Niagara Gazette — “… and a time to every purpose under the heaven: a time to plant, and a time to pluck up that which is planted; a time to break down, and a time to build up …”
— Ecclesiastes 3
I’m not sure what The Byrds had in mind way back in 1965 when they popularized Pete Seeger’s 1950s rendition of Ecclesiastes 3, but I am inclined to agree with novelist Thomas Wolfe who wrote: “[O]f all I have ever seen or learned, that book seems to me the noblest, the wisest, and the most powerful expression of man’s life upon this earth.”
Wolfe, one of my favorite American authors, continued: Ecclesiastes is, “… the highest flower of poetry, eloquence, and truth…the greatest single piece of writing I have ever known, and the wisdom expressed in it the most lasting and profound.”
For me, the words strike very close to home, reminding me of the way my siblings and I as well as most of our neighborhood playmates were raised, with parents molded by their agrarian roots, clenching a well-worn bible in one hand and the tattered remains of an Old Farmer’s Almanac in the other.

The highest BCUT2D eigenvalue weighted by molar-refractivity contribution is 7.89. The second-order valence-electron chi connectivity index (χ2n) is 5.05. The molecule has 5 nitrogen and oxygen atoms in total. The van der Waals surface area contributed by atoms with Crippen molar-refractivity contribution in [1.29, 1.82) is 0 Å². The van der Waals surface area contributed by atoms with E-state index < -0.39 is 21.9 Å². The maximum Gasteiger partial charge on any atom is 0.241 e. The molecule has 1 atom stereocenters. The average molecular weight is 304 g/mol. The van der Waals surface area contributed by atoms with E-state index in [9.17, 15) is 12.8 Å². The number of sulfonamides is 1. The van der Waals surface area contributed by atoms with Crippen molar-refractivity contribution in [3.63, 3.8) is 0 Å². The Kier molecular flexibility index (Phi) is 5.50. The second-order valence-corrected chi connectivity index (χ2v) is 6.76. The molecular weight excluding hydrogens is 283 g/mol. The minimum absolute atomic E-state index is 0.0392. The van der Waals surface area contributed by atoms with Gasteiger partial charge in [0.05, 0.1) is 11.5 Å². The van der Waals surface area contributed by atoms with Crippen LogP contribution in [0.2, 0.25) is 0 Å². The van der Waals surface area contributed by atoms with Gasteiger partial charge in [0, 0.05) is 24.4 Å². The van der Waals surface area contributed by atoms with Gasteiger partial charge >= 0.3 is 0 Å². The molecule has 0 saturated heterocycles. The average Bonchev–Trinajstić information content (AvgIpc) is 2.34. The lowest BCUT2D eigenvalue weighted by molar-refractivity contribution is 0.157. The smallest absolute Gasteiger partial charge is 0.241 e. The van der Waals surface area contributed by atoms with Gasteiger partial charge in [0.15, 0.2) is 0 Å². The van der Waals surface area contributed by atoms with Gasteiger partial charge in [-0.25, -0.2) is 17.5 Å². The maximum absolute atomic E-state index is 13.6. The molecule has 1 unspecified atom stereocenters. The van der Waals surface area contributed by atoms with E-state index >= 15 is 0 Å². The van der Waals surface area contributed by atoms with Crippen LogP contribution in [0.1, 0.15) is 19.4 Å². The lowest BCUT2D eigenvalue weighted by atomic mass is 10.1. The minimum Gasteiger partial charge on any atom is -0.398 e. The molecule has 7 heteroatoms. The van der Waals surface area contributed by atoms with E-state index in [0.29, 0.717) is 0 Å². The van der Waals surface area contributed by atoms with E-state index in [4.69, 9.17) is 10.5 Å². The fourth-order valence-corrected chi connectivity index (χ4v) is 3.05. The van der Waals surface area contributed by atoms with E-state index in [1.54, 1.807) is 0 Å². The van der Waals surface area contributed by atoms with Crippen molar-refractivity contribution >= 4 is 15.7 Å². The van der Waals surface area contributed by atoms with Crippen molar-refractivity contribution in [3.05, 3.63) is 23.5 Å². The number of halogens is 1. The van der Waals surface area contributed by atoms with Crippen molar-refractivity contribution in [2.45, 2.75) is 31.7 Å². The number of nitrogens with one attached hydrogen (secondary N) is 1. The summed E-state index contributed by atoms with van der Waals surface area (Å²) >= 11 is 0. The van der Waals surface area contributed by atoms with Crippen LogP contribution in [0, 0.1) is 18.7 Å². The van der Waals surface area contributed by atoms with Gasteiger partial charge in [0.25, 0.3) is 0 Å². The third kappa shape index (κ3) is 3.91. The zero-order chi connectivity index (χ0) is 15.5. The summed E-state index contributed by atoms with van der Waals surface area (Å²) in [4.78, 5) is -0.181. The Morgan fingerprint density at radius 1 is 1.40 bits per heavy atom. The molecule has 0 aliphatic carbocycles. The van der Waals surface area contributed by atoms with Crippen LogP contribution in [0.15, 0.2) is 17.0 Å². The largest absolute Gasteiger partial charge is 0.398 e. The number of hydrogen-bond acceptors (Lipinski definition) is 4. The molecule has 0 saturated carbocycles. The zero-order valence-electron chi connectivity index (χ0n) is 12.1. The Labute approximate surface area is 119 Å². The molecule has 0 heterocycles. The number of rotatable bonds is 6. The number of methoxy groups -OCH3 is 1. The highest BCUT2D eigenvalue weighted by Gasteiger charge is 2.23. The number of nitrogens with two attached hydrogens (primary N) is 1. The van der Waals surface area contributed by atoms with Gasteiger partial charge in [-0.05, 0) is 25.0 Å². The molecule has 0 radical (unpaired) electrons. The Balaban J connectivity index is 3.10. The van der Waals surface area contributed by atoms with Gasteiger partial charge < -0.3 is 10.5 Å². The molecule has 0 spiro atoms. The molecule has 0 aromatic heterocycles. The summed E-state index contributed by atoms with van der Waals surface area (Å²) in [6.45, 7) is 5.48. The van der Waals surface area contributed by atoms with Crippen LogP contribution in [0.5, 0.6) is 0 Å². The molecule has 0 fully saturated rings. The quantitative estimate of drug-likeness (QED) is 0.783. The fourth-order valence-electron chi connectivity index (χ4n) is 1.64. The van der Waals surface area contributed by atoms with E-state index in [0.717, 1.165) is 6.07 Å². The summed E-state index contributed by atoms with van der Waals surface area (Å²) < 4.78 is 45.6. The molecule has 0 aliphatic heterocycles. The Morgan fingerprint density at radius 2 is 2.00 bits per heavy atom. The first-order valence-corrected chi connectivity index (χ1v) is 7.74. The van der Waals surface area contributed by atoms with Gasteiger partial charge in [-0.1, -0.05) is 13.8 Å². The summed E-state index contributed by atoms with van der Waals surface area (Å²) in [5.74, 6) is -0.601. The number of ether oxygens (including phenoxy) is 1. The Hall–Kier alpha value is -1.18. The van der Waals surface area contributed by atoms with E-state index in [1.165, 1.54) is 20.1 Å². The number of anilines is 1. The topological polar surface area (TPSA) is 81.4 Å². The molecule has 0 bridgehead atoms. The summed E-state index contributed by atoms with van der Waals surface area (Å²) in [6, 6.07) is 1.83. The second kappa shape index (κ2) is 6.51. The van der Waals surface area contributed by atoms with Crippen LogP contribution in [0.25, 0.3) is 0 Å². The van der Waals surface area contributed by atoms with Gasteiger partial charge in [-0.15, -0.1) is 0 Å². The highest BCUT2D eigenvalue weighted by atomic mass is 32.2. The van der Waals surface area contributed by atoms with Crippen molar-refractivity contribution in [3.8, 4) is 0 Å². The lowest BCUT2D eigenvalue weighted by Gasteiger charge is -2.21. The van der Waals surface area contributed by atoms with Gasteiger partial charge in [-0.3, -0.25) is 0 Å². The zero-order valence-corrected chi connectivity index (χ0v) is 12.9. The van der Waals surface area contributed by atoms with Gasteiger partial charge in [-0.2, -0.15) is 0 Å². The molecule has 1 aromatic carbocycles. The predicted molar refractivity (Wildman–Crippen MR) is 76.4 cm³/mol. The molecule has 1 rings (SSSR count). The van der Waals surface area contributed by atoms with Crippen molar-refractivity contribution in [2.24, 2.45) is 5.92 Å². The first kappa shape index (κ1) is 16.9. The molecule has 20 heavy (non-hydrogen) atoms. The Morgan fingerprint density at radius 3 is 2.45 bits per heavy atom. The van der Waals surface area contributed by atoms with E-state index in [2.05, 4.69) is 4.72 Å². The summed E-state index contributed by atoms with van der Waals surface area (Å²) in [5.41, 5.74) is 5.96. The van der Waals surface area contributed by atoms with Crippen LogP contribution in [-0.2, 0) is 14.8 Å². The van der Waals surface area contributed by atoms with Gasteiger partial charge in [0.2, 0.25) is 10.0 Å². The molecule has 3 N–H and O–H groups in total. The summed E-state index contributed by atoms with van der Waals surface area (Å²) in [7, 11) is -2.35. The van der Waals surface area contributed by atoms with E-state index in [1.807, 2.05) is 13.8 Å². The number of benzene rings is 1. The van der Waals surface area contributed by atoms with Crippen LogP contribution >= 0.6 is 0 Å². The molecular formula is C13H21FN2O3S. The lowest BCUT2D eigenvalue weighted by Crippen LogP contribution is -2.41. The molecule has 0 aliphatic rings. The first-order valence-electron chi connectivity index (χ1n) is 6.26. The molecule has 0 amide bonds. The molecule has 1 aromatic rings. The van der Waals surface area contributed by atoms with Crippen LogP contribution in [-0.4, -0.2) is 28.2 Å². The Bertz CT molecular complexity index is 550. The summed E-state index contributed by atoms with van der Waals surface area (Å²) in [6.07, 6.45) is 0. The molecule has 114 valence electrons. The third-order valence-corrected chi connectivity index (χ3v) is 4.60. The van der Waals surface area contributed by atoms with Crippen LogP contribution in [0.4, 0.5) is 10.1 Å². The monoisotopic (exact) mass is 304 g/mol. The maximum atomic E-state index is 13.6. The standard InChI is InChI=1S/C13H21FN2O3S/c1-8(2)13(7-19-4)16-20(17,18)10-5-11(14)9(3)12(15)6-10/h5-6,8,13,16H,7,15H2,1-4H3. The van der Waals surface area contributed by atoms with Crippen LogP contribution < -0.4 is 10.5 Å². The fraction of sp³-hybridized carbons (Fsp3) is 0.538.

Every year, at the dawn of spring, we began our preparations for the planting of our back yard vegetable gardens, some of which were big enough to be classified as urban farms. By this time of the year, we were busy every day after school trying to turn the still semi-frozen earth into workable soil in advance of the planting of the seeds.
Toiling in the garden in the warming early spring air was a great break from the drudgery of shoveling the heavy, wet, late winter snow, and I’m sure it was a great relief for Mom too, glad to get here eight bouncing children out of the house after being mostly indoors for what seemed like an eternity to all of us.